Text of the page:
Mad Men: Season 6, Episodes 1 and 2

It's back! Feisty wives, the Don of old and lots of dodgy facial hair.

WARNING: This blog is for people watching Mad Men Season 6 on Wednesdays on Sky Atlantic. Don't read on if you haven't seen it yet - may contain spoilers!

So, no great surprises. Though what were we after? That existential question, echoing on from Season Five's conclusion to this new opener - "are you alone?" - hasn't been answered. It's rhetorical, after all: identity and death are Mad Men's central themes, and in that regard the first Season Six (double) episode was standard - or classic.

It's hard to imagine any more allusions to death could be crammed in here. More interesting, perhaps, are the varied responses to all this dying. Sandy's backseat of the car declaration - "my mom's dead!" - elicits laughter; Don vomits during the eulogy to Mrs Sterling, and even Roger finally weeps only when holding a brush from his deceased shoeshiner's kit. Less explicitly there's a "cool" coffin-like violin case, the porter's seeing-of-the-light and Don's lame, drunken hounding about "hot tropical sunshine" at the end of the tunnel. Later on, his pitch for Hawaii as the "Jumping Off Point" fails to excite the client - unsurprising given the argument that "Heaven's morbid! Something terrible had to happen for you to get there!"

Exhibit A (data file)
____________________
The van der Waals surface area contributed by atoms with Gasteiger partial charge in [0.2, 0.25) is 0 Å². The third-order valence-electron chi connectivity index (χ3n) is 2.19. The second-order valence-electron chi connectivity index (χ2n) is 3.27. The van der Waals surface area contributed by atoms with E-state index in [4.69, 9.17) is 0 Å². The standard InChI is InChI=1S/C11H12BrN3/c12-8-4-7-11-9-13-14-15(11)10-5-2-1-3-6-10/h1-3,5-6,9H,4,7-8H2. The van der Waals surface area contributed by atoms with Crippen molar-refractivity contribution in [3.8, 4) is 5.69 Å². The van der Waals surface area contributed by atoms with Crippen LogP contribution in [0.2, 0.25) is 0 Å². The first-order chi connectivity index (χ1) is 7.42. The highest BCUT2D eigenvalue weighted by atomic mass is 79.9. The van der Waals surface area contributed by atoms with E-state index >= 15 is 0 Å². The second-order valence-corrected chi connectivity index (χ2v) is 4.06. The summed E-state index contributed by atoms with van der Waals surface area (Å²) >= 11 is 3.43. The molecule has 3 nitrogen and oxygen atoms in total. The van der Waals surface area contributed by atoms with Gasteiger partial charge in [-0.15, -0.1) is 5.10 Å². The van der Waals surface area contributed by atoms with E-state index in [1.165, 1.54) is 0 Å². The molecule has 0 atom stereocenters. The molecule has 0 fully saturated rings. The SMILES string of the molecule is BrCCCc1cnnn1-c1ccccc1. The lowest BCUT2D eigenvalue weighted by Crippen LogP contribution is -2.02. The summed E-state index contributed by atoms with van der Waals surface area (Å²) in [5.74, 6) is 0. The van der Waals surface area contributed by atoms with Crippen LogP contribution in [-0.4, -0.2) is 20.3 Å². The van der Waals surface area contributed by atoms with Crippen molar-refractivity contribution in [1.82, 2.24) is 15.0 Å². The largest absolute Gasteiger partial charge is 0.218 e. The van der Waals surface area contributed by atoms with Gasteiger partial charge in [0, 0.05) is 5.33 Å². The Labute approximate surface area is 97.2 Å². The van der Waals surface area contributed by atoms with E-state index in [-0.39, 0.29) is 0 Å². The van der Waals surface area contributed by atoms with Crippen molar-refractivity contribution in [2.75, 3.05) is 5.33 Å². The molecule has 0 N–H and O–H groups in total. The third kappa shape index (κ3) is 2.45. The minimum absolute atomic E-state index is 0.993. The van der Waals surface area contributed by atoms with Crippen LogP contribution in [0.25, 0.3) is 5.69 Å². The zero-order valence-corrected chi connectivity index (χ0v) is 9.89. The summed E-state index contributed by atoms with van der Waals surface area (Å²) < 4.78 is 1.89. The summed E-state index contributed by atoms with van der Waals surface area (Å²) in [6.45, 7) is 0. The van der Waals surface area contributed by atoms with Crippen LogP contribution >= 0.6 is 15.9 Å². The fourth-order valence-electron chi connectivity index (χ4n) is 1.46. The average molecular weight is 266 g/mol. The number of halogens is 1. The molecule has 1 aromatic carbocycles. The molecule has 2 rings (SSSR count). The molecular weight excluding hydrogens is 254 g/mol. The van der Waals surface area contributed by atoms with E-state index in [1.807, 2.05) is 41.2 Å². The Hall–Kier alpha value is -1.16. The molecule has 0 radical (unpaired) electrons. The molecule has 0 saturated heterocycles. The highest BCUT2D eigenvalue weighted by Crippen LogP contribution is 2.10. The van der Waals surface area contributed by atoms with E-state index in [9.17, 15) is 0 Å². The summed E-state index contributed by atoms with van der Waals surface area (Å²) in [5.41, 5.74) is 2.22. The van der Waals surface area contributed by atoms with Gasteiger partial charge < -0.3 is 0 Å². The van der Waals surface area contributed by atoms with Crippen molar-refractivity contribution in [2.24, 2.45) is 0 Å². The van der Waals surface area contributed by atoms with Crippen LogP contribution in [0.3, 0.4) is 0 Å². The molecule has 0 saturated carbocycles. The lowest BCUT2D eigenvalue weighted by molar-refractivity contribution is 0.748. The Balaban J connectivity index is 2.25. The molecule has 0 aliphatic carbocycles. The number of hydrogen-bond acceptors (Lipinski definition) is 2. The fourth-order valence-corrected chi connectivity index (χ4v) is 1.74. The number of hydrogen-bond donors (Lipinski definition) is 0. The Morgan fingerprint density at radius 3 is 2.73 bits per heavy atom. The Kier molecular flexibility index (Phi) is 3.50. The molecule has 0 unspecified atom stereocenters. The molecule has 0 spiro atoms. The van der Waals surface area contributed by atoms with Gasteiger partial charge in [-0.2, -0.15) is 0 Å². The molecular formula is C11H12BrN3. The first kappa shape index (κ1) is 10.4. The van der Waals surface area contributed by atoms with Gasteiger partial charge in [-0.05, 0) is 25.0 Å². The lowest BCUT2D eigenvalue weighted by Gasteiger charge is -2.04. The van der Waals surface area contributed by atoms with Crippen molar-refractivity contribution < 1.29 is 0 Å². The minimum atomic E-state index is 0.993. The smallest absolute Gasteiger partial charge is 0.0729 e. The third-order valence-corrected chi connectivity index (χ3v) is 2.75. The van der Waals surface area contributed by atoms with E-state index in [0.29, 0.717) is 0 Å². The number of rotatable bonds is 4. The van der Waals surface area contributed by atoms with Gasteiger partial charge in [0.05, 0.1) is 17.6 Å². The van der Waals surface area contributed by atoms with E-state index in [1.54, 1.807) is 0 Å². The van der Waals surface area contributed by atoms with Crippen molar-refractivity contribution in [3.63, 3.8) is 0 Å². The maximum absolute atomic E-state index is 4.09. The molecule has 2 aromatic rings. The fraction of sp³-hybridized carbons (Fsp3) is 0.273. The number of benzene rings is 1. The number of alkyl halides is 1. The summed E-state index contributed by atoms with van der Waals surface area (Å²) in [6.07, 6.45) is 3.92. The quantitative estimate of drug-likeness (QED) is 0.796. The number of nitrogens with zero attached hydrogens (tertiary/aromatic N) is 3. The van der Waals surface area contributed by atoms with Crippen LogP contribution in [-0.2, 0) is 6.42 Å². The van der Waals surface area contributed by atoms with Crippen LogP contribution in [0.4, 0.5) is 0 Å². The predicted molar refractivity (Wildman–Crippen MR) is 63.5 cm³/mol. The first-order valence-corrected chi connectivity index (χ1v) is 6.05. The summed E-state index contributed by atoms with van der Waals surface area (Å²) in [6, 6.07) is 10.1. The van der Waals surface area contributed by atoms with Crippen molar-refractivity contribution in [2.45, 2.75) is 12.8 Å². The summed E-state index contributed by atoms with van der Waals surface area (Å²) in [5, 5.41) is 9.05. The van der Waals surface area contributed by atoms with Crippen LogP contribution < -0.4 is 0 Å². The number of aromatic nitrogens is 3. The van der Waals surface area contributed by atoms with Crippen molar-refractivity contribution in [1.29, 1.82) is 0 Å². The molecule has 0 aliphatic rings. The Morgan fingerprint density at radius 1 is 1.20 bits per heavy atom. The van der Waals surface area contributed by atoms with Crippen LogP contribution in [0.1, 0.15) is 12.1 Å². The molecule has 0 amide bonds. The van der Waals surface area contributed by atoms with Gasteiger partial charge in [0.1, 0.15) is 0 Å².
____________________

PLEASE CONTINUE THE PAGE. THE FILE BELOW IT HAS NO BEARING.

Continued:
Oh, plus Inferno. Dante gets to heaven in the end but not until he's rejected sin. If Season Five had a cliffhanger it was over Don's future fidelity, and our shock at finding him in bed with the doc's wife is relatively mild. Still, the episode's arc is clever: there's an inversion here of the series' pilot, "Smoke Gets in Your Eyes", where we meet Draper first alone in a bar, then at the apartment of his bohemian girlfriend Midge, and onto the office - before, quite startlingly, he returns home to suburbia, a wife and kids. In another moment reminiscent of countless others we find Dick Whitman staring and troubled in thought, the wrong soldier's lighter in hand, as the photographer tells him: "I want you to be yourself".